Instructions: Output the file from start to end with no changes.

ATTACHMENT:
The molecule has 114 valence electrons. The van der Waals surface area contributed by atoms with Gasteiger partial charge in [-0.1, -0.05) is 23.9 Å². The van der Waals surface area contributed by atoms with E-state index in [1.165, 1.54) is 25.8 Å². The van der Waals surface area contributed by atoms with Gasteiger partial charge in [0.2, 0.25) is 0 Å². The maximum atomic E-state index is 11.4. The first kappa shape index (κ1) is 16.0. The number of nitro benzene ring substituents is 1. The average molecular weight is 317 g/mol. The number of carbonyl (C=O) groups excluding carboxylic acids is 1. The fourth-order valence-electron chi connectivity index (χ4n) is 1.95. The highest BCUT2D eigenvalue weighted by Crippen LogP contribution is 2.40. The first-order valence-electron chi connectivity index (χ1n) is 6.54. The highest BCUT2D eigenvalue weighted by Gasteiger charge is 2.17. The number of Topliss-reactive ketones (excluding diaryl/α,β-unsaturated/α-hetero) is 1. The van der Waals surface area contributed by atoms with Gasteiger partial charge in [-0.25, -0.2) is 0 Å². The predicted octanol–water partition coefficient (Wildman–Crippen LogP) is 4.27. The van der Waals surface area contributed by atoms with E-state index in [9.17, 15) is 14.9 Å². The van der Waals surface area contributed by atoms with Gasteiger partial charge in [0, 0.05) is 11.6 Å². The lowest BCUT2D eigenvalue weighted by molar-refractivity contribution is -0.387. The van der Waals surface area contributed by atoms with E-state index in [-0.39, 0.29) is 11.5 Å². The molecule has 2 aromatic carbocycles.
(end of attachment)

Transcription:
The molecule has 114 valence electrons. The van der Waals surface area contributed by atoms with Gasteiger partial charge in [-0.1, -0.05) is 23.9 Å². The van der Waals surface area contributed by atoms with E-state index in [1.165, 1.54) is 25.8 Å². The van der Waals surface area contributed by atoms with Gasteiger partial charge in [0.2, 0.25) is 0 Å². The maximum atomic E-state index is 11.4. The first kappa shape index (κ1) is 16.0. The number of nitro benzene ring substituents is 1. The average molecular weight is 317 g/mol. The number of carbonyl (C=O) groups excluding carboxylic acids is 1. The fourth-order valence-electron chi connectivity index (χ4n) is 1.95. The highest BCUT2D eigenvalue weighted by Crippen LogP contribution is 2.40. The first-order valence-electron chi connectivity index (χ1n) is 6.54. The highest BCUT2D eigenvalue weighted by Gasteiger charge is 2.17. The number of Topliss-reactive ketones (excluding diaryl/α,β-unsaturated/α-hetero) is 1. The van der Waals surface area contributed by atoms with Gasteiger partial charge in [-0.25, -0.2) is 0 Å². The predicted octanol–water partition coefficient (Wildman–Crippen LogP) is 4.27. The van der Waals surface area contributed by atoms with E-state index in [9.17, 15) is 14.9 Å². The van der Waals surface area contributed by atoms with Gasteiger partial charge in [0, 0.05) is 11.6 Å². The lowest BCUT2D eigenvalue weighted by molar-refractivity contribution is -0.387. The van der Waals surface area contributed by atoms with E-state index in [-0.39, 0.29) is 11.5 Å². The molecule has 2 aromatic carbocycles.